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The Designated Hitter DH: Making Life Tough for AL Pitchers

February 23rd 2006

The Designated Hitter DH: Making Life Tough for AL Pitchers

Edgar Martinez

In 1973 Major League Baseball instituted three rules designed to lessen the power of pitchers and create more offense. One theory at work was that the game needed to be energized and that more hitting would create additional runs and excitement.

Both the National and American Leagues lowered the pitcherís mound and made the strike zone smaller.  The American League, as is well known, also created a new offensive position - the designated hitter (DH). The DH specialized in one thing and one thing only - hitting.

Usually third in the batting order, the DH was more often than not a power hitter who also swatted the ball for average.  Sometimes he was an older, less mobile player trying to extend his career or he could be a younger guy ill-equipped to be a position player.


Purists have decried the DH; baseball equal rights activists have bemoaned the lack of parity between the leagues; and strategists have claimed that managing in the American League is simply a lot easier than in the National. Some even focus on how A.L. pitchers are at a disadvantage when playing in an N.L. venue, due to the fact that normally they donít hit and must when in Senior Circuit parks.

One area that has been discussed sparingly is the effect the DH has on American League pitchers.  Unlike their N.L. counterparts, hurlers in the American League face a tougher challenge due to the fact that the lineups they face include a professional, full-time hitter and not a sometime-hitter, also known as a pitcher.

Statistical evidence certainly reveals that N.L. pitchers have better ERAís and A.L. batters higher averages. At first glance the evidence seems negligible.  National League pitchers notched a 4.23 ERA, while A.L. mound dwellers were 0.13 higher with a 4.36 ERA.  American League pitchers gave up an average of 76 more runs per season per team last year. Those on N.L. mounds had a minimally higher average of strikeouts per game and held teams to 0.21 few hits per contest.


Do these stats in any way make the case for American League pitchers having a tougher time of it? Not taken as a whole, but when one looks at how individual A.L. and N.L. teams fallout in terms of batting average (BA) and ERA, the case becomes clearer.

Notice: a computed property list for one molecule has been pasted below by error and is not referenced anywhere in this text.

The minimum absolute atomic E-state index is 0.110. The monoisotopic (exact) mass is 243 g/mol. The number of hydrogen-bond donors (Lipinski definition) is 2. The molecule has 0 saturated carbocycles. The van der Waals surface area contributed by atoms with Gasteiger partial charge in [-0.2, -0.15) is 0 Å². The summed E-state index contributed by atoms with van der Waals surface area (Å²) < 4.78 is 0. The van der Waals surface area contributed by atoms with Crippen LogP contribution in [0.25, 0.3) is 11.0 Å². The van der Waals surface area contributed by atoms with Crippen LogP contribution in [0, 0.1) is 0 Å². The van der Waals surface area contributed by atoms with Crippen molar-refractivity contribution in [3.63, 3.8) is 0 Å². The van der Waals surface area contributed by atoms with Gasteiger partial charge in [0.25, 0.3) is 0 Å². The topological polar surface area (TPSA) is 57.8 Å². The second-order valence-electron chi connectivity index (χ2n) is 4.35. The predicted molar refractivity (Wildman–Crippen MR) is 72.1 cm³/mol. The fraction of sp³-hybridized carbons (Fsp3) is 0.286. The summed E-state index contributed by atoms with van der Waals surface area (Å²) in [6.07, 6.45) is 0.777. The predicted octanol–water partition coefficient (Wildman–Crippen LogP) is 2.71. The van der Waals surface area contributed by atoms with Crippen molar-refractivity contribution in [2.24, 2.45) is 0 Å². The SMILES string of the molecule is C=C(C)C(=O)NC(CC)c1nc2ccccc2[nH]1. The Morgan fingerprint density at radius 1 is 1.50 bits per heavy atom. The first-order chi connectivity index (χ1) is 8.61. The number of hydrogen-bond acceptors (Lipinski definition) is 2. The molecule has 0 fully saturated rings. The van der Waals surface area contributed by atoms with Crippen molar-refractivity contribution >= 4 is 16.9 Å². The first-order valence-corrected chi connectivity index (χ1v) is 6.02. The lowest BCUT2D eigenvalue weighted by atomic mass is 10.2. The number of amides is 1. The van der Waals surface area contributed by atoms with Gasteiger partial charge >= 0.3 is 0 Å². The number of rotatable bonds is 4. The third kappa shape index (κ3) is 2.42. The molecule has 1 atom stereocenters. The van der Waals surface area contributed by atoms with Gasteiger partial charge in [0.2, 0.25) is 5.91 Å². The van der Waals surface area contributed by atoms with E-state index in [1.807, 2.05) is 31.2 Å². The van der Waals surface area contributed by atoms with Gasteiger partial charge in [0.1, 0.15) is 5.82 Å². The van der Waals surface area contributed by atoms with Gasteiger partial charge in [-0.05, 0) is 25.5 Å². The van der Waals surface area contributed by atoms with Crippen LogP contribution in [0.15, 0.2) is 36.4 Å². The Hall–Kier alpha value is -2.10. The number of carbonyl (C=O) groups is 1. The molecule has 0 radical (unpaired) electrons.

There are thirty major league teams, with 14 in the A.L. and 16 in the N.L.  Of the top fifteen hitting teams, 10 are in the American League, while the bottom15 include 11 National League clubs, with the last nine out of 10 being from the Senior Circuit.  As far as pitching is concerned, the tables are reversed, with 11 of the top 15 teams in Kís and 10 of the top 15 in ERA coming from the National League.

Perhaps the most important stat to consider comes under the category of batting average.  Traditionally pitchers are ninth in the batting order.  A.L. clubs, in which pitchers do not hit, occupy 13 of the top 15 positions for BA by players hitting ninth. The rest of the batting order, even third place, which is usually the DH, is just about evenly split with neither league holding much of an advantage.

But do the DH and the lack of pitchers coming up to bat really put A.L. hurlers in a weaker position than their N.L. counterparts? Consider this situation - there are two out and the eighth batter comes up with the ninth hitter on deck. No one is on base. In the A.L., if that eighth batter gets on base you have to make a very tough out - the ninth batter.  That means you canít pitch around that number eight batter to get to the ninth. For an N.L. pitcher, itís not as dangerous to put that eighth man on base because the ninth batter - a pitcher - is usually not very dangerous at the plate.

In many situations in the National League, pitchers only face a seven-man line-up due to the fact that the last batter often neutralizes the eighth man up, along with himself.  Thereís no such relief in the American League for pitchers.

So, along with everything else the DH does, he also makes the ninth batter much more potent and dangerous and often forces A.L. pitchers to make quality pitches to those in the lower third of the order. This is something National Leaguers can work around.

The result is higher ERAís, more hits, and more runs scored per team in the A.L.  Strangely enough the DH unto himself is no more dangerous than the third batter in the N.L.; the true power of the DH comes from the fact that he has created more opportunity for those players who bat last.

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By Paul Mrocza
This article was written by Paul Mrocza sponsored by If youíre looking for tickets for the next Baseball game, look no further than where fans buy and sell the hottest sports tickets. Reproductions of this article are encouraged but must include a link back to



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